South Africa quietly returns its ambassador to Israel

Four months after recalling Sisa Ngombane over deaths at the Gaza border, Pretoria presents ‘its compliments’ to the Foreign Ministry in Jerusalem

Raphael Ahren is a former diplomatic correspondent at The Times of Israel.

South African Ambassador to Israel Sisa Ngombane signs the guestbook at the residence of then-president Shimon Peres in Jerusalem, February 28, 2013. (Issac Harari/Flash90)
South African Ambassador to Israel Sisa Ngombane signs the guestbook at the residence of then-president Shimon Peres in Jerusalem, February 28, 2013. (Issac Harari/Flash90)

South Africa’s ambassador to Israel has quietly returned to Israel, four months after he was recalled in protest of actions Israel took to fend off violent Palestinian protests at the Gaza border.

Ambassador Sisa Ngombane returned to Israel “a few days ago,” Foreign Ministry spokesperson Emmanuel Nahshon told The Times of Israel on Sunday.

Nahshon declined to comment further on Pretoria’s surprising move. Just two months ago, South Africa’s foreign minister had announced that the country’s ambassador would not return to Israel until some kind of progress had been achieved.

In a letter, South Africa’s embassy in Ramat Gan said it “presents its compliments” to the Foreign Ministry in Jerusalem and to all diplomatic missions accredited to the Jewish state, and “has the honour to inform” that Ngombane “has returned to Tel Aviv.”

The embassy “avails itself of the opportunity to renew” to Israel “the assurances of its highest consideration.”

Such flowery language is standard for diplomats, but noteworthy in the case of South Africa, which is arguably Israel’s harshest critic outside the Islamic world.

A copy of the letter was published Thursday evening by Channel 10 news:

Ngombane has been South Africa’s ambassador to Israel since early 2013.

He was recalled to Pretoria on May 14 “until further notice,” in protest of the deaths of at least 55 Palestinians in violent clashes with Israeli troops on the Gaza border. The Hamas terror group that rules the Gaza Strip later said that most of the dead were its members.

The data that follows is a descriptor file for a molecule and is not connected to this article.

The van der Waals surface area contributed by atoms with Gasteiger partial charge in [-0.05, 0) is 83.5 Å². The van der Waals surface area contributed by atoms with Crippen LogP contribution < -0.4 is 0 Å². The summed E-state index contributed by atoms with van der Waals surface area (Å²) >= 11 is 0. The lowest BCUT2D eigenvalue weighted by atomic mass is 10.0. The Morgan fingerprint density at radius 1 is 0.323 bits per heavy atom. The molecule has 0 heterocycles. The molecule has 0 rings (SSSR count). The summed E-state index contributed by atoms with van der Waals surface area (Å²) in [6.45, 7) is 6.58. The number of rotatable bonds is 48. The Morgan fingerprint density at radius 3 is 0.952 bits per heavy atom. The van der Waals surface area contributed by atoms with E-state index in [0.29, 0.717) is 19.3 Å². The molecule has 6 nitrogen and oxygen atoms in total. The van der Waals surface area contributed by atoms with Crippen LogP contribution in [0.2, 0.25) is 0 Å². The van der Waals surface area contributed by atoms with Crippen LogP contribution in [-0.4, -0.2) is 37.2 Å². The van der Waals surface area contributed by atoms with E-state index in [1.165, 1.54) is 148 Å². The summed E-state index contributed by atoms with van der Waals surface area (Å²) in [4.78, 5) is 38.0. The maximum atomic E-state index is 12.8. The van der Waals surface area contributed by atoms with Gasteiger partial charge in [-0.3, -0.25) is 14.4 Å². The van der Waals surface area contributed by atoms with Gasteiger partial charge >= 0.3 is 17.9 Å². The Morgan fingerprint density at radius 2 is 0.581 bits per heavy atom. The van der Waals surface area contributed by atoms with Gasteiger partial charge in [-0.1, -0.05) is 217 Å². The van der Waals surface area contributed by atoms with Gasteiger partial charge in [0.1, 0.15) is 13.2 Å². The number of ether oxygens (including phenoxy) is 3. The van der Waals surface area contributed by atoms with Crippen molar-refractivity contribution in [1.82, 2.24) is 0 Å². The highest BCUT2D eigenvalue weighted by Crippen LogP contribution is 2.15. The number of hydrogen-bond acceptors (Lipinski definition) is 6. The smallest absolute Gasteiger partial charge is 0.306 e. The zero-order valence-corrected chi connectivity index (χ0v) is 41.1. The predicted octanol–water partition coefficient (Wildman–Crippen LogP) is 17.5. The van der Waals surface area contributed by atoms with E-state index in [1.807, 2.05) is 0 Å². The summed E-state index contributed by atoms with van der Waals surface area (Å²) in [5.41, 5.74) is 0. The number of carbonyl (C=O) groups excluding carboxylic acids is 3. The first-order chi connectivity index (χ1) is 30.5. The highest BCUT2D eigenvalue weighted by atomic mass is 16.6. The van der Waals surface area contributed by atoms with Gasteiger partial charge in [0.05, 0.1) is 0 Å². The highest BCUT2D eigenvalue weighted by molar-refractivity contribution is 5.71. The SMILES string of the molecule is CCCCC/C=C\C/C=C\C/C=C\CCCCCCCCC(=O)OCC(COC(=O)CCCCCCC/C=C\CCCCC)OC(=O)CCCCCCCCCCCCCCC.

“The South African government condemns in the strongest terms possible the latest act of violent aggression carried out by Israeli armed forces along the Gaza border‚ which has led to the deaths of over 40 civilians‚” a statement from the country’s Department of International Relations and Cooperation read at the time.

Pretoria accused Israel of an “indiscriminate and grave … attack.”

Jewish leaders in South Africa termed the government’s decision to withdraw the ambassador “outrageous,” said it displayed “gross double-standards against the Jewish state,” and urged that the move be reconsidered.

“While we, the South African Jewish Board of Deputies and the SA Zionist Federation, regret the loss of life of civilians, we recognize that Israel as a sovereign state has the right to defend its own border and its own citizens,” a statement said.

“By withdrawing its ambassador,” the statement went on, “South Africa is essentially walking away from playing any meaningful role in finding a sorely needed resolution to the conflict.”

On July 5, South Africa’s International Relations Minister Lindiwe Sisulu said she was “very glad” to have recalled Ngombane, vowing not to reinstate him until “we are making headway.”

“It’s been a violation that has been going on for a long time, and we can’t be looking away,” she said at the time. “We are holding back on our ambassador until we are certain that we are making headway. For us this is an unacceptable situation, completely unacceptable.”

The African National Congress, South Africa’s ruling party, resolved last December to call on the government to immediately downgrade the country’s embassy in Israel. But the government in Pretoria has yet to say whether it will implement the decision.

Times of Israel staff contributed to this report.

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